Marketing the Games

When Jan Sugarman '75L negotiates for tractors, forklifts, and food service equipment for use during the 1996 Olympic Games, she brings a powerful bargaining chip to the table--the right to be an Olympic sponsor. Sugarman is one of five marketing directors in sponsorship development for Atlanta Centennial Olympic Properties (ACOP). A joint venture between ACOG and the United States Olympic Committee, ACOP controls the licensing of the 1996 Olympic Games' name and symbols. Sugarman helps bring in cash, products, and services from leading companies in exchange for the right to associate themselves with the Games.

"We have what we think are very attractive marketing and hospitality rights," she says. "The sheer scope of companies that find it interesting and useful to their businesses to be involved in the Games is amazing."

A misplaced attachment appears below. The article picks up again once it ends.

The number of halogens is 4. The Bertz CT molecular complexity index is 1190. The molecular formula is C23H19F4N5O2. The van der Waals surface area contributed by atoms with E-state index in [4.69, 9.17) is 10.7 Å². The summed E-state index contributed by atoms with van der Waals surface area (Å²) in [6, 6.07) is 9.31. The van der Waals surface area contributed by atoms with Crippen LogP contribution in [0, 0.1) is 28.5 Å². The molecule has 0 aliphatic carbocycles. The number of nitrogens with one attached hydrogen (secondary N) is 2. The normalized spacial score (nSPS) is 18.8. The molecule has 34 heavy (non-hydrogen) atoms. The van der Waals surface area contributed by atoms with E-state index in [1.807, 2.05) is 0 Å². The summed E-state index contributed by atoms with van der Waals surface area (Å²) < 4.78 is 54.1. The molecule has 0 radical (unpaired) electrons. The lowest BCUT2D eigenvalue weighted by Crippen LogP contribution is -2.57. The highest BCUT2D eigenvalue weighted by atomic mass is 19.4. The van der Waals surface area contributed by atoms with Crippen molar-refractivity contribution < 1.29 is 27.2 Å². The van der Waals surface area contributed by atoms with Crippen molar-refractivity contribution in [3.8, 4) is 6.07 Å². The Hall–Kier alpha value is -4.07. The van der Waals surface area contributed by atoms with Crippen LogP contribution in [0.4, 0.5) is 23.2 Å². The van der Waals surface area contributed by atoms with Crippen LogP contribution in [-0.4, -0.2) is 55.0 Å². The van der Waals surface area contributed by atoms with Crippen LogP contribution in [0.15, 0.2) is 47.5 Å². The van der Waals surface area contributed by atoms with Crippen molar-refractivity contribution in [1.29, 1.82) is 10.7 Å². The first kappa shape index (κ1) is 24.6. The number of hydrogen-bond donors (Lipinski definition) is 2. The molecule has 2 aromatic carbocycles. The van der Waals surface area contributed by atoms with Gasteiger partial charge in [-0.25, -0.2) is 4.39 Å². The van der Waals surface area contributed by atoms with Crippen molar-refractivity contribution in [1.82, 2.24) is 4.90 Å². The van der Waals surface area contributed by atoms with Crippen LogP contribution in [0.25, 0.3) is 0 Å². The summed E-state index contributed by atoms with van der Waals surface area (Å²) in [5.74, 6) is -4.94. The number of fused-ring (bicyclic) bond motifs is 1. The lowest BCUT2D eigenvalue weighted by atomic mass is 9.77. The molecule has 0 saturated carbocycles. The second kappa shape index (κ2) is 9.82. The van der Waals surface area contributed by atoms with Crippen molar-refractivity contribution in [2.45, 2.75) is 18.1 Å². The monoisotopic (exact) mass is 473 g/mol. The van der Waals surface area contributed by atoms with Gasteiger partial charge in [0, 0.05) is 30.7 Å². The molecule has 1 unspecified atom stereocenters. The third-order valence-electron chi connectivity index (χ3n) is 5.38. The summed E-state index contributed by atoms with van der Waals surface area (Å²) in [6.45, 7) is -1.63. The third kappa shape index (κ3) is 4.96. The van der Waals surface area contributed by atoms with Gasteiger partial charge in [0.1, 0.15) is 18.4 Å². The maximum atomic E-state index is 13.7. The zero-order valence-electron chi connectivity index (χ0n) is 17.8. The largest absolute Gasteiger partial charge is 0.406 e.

Sugarman's office in the Inforum Building downtown is at the heart of ACOG's business operations. "It's a pretty intense place to work," she says. "It's like an instant Fortune 500 company. It's so interesting to suddenly go from zero to a $1.6 billion budget and then basically go away next August."

Sugarman's role in the 1996 Games did not begin with ACOP. She originally was hired in June 1993 as deputy director of the Cultural Olympiad, where she helped with fund-raising before moving to ACOP in the fall of 1994. Sugarman, who had worked as in-house counsel for Federated Department Stores, was recruited by ACOG because of her fund-raising activities in the Atlanta community. She has served on the boards of the Downtown Child Development Center, the Atlanta Symphony, and SciTrek, and she was involved in the re-opening of Underground Atlanta.

"It's going to be wonderful what the Games mean for Atlanta," she says. "It's a $600 million physical legacy. I'm very proud of the spotlight the city will be in this summer."

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